We returned to the Treasury calculator and found that during Bush’s fiscal years, public debt rose from $3.3 trillion to $7.6 trillion -- up 130 percent, clearly more than double.
Also, we asked Sahr whether he agreed that debt doubled under Bush.
Adjusted for inflation, he said, public debt did not double, though it came close.
Sahr produced a spreadsheet for us with fiscal year-end debt numbers from the federal Office of Management and Budget. Among the results: As with the Treasury calculator, 2001-2009 public debt in non-inflation-adjusted dollars went up 130 percent. Adjusted for inflation (to 2011 dollars), though, the increase was 88 percent.
Returning to gross federal debt, which was Sadler’s basis: Sahr’s spreadsheet showed the same 105-percent increase in non-inflation-adjusted dollars as the New York Times chart. In 2011 dollars, though, the increase was 70 percent.
Some news analyses have compared changes in debt using inauguration dates. We checked those with the Treasury calculator, finding that from Bush’s first inauguration, January 20, 2001, to the day President Barack Obama took office, January 20, 2009, gross federal debt in non-inflation-adjusted dollars rose from $5.7 trillion to $10.6 trillion, up 86 percent. The calculator didn’t have an amount for public debt January 20, 2001, but says the non-adjusted figure was $6.3 trillion January 20, 2009.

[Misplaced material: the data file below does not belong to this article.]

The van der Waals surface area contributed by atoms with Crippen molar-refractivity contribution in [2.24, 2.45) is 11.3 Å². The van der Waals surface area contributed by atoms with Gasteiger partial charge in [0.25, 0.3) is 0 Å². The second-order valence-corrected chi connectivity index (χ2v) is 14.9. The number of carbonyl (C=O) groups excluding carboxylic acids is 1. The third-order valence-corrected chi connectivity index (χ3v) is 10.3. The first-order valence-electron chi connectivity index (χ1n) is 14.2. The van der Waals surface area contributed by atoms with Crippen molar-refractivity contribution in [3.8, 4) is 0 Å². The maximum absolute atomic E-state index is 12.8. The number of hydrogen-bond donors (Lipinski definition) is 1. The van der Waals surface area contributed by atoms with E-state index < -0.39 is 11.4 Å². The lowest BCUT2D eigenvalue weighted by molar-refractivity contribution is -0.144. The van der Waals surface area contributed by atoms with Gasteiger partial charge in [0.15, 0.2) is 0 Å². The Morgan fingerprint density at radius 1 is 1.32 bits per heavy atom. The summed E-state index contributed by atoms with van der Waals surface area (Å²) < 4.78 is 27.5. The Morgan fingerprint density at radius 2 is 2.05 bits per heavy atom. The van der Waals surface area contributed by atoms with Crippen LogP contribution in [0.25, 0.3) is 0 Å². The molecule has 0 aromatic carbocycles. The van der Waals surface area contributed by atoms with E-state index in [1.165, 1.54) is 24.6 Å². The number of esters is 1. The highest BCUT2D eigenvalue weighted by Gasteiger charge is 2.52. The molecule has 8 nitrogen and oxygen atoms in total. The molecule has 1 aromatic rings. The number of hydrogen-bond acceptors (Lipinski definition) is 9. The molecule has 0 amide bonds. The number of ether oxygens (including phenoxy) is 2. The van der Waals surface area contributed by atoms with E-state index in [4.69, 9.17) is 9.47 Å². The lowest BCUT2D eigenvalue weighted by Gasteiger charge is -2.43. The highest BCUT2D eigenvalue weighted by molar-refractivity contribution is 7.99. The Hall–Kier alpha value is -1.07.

When we checked back in with Sadler, he objected to adjusting the debt changes for inflation, saying by email: "I seriously doubt any holder of the debt or your bank would allow you to adjust your debt for inflation. The amount owed is the amount owed - you don't get to adjust it for inflation."
Sahr said later: "Sure, you’re paying in current dollars. But if you’re looking at the change in debt over eight years, part of the change is the change in the value of the dollar over those years."
A final note: Such accounting and tallies can be read as blaming Bush alone for the increases. As PolitiFact has noted numerous times, such assumptions are overly sweeping. Many factors are at play, including Congress, which votes on many spending decisions affecting the debt.
We see how Sadler reached his conclusion. In raw terms, both the public debt and gross federal debt more than doubled during the fiscal years corresponding to Bush’s presidency. However, adjusting for inflation, gross debt increased 70 percent over those years, while public debt increased 88 percent. That’s not quite doubling.
We rate Sadler’s claim Mostly True.
KERA-TV Dallas, "The Texas Debates: Race for U.S. Senate - The Democratic Candidates," June 26, 2012
Telephone and email interviews with Paul Sadler, June 26-July 16, 2012
Telephone and email interviews with Matthew Anderson, July 10-13, 2012
The New York Times chart, "How the U.S. Got $14 Trillion in Debt and Who Are the Creditors," July 28, 2011
U.S. Treasury Department online calculator "The Debt to the Penny and Who Holds It"
Emails and telephone interview with Robert Sahr, associate professor, political science program, Oregon State University School of Public Policy, July 16-19, 2012
Textbook by Charles I. Jones, "Macroeconomics," second edition, January 2011